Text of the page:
Definition 1: Under the same assumptions as for the binomial distribution, from a population of size m of which k are successes, a sample of size n is drawn. Let x be a random variable whose value is the number of successes in the sample. The probability density function (pdf) for x, called the hypergeometric distribution, is given by
Observations: Let p = k/m. Then the situation is the same as for the binomial distribution B(n, p) except that in the binomial case after each trial the selection (whether success or failure) is put back in the population, while in the hypergeometric case the selection is not put back and so can’t be drawn again. When n is large the hypergeometric and bionomial distributions yield more or less the same result, but this is not necessarily true for small samples.
Excel Functions: Excel provides the following function:
HYPGEOMDIST(x, n, k, m) = the probability of getting x successes from a sample of size n, where the population has size m of which k are successes; i.e. the pdf of the hypergeometric distribution.
Excel 2010/2013 provide the following additional function: HYPGEOM.DIST(x, n, k, m, cum) where cum takes the value TRUE or FALSE. HYPGEOM.DIST(x, n, k, m, FALSE) = HYPGEOMDIST(x, n, k, m), while HYPGEOM.DIST(x, n, k, m, TRUE) = the probability of getting at most x successes from a sample of size n, where the population has size m of which k are successes; i.e. the cumulative probability function.
Real Statistics Function: Excel doesn’t provide a worksheet function for the inverse of the hypergeometric distribution. Instead you can use the following function provided by the Real Statistics Resource Pack.
HYPGEOM_INV(p, n, k, m) = smallest integer x such that HYPGEOM.DIST(x, n, k, m, TRUE) ≥ p.
Note that the maximum value of x is n. A value higher than this (namely n+1) indicates an error. This function is only available for users of Excel 2010 or later.
Property 1: The mean of the hypergeometric distribution given above is np where p = k/m.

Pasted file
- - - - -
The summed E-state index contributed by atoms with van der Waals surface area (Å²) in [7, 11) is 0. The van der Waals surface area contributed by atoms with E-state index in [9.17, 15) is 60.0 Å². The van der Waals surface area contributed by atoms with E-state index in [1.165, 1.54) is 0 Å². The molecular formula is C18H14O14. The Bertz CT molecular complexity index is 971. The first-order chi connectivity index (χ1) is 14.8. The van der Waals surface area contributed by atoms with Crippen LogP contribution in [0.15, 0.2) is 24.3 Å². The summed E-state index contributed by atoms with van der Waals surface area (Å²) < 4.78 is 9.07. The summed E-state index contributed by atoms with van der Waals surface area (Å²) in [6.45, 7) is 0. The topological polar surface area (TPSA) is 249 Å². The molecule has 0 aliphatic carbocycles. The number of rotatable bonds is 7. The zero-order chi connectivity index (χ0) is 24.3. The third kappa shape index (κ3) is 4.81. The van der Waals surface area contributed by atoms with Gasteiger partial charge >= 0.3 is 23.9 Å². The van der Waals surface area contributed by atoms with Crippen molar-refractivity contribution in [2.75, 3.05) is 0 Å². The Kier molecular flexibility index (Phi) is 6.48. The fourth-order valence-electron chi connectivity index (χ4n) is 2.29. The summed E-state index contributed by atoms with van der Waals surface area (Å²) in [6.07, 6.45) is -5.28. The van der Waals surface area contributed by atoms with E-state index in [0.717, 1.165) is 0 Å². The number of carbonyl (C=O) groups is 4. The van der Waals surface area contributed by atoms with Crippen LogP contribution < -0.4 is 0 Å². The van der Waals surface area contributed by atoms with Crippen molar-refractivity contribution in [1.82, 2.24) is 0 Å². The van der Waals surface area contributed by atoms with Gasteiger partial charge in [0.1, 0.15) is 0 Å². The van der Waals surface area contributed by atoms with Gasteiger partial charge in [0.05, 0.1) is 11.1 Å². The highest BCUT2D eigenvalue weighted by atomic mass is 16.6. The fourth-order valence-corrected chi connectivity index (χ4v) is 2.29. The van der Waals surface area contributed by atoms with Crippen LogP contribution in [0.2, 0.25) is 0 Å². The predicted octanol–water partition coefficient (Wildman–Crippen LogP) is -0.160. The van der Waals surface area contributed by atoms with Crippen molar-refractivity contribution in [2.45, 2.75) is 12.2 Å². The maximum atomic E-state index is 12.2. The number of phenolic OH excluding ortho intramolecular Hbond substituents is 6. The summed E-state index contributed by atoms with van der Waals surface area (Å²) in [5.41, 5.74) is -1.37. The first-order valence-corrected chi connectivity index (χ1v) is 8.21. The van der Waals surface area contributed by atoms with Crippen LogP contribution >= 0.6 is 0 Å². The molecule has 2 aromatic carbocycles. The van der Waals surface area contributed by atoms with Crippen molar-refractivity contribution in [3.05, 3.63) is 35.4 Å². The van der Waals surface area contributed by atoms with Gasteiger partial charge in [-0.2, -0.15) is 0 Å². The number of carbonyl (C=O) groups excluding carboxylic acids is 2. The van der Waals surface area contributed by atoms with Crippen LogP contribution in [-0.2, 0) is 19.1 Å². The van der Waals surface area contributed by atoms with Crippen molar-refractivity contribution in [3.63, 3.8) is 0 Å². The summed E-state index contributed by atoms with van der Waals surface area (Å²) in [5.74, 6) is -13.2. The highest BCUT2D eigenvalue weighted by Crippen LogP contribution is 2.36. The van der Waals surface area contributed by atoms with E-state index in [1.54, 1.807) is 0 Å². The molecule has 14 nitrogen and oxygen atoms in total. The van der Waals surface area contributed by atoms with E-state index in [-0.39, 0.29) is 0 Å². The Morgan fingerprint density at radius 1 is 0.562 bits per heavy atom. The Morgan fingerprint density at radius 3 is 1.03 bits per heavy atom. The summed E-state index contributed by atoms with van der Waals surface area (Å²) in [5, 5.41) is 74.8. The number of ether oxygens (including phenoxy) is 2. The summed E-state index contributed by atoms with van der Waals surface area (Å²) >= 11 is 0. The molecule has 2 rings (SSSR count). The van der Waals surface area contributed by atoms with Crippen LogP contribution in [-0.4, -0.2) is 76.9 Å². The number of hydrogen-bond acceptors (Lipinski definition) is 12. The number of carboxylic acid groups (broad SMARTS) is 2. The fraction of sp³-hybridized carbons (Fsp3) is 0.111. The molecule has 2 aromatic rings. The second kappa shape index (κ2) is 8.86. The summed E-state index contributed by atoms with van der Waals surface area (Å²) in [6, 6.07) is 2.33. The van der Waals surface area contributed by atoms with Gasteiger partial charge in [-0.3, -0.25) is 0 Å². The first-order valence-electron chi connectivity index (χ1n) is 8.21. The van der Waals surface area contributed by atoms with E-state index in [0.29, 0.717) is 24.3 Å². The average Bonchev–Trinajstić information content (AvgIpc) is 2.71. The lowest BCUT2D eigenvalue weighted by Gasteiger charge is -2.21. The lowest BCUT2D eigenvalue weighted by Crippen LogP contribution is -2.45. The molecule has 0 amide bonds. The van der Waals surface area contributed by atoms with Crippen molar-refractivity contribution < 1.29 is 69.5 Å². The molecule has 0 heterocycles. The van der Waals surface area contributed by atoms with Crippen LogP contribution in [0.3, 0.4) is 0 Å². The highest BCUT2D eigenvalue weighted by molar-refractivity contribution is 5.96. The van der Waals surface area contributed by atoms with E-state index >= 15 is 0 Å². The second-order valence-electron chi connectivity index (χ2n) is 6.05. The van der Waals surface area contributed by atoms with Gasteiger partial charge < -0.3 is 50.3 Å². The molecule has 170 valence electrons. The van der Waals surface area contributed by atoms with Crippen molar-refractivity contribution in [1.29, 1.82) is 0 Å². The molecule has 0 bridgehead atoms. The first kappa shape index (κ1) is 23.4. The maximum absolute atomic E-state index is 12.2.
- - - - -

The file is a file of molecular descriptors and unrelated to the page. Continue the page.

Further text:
Proof: Let xi be the random variable such that xi = 1 if the ith sample drawn is a success and 0 if it is a failure. Since the mean of each xi is p and x = , it follows by Property 1 of Expectation that
Example 1: A bag contains 12 balls, 8 red and 4 blue. You reach in the bag and pick 3 balls at random (without replacement). What is the probability that at least 2 of the balls will be blue?
At least 2 blue balls means 2 or 3 blue balls in this context and so the answer is 32.6%, calculated as follows:
= HYPGEOMDIST(2, 3, 4, 12) + HYPGEOMDIST(3, 3, 4, 12)
= .218 + .018 = .236
Example 2: Mary and Jane both attend the same university, but don’t know each other. Each has about 200 friends at the university. Assuming that each of these groups of friends represents a random sample from the 50,000 students who attend the university, what is the probability that Mary and Jane will have at least one friend in common.
It turns out that this problem is equivalent to picking 200 balls at random (representing Mary’s friends) from a bag containing 49,998 balls (representing the 50,000 students less Mary and Jane), 200 of which are blue (representing Jane’s friends), and getting at least one blue ball. We first calculate the probability that none of the balls will be blue as follows:
HYPGEOMDIST(0, 200, 200, 49998) = .448
Thus the answer is 1 – .448 = 55.2%.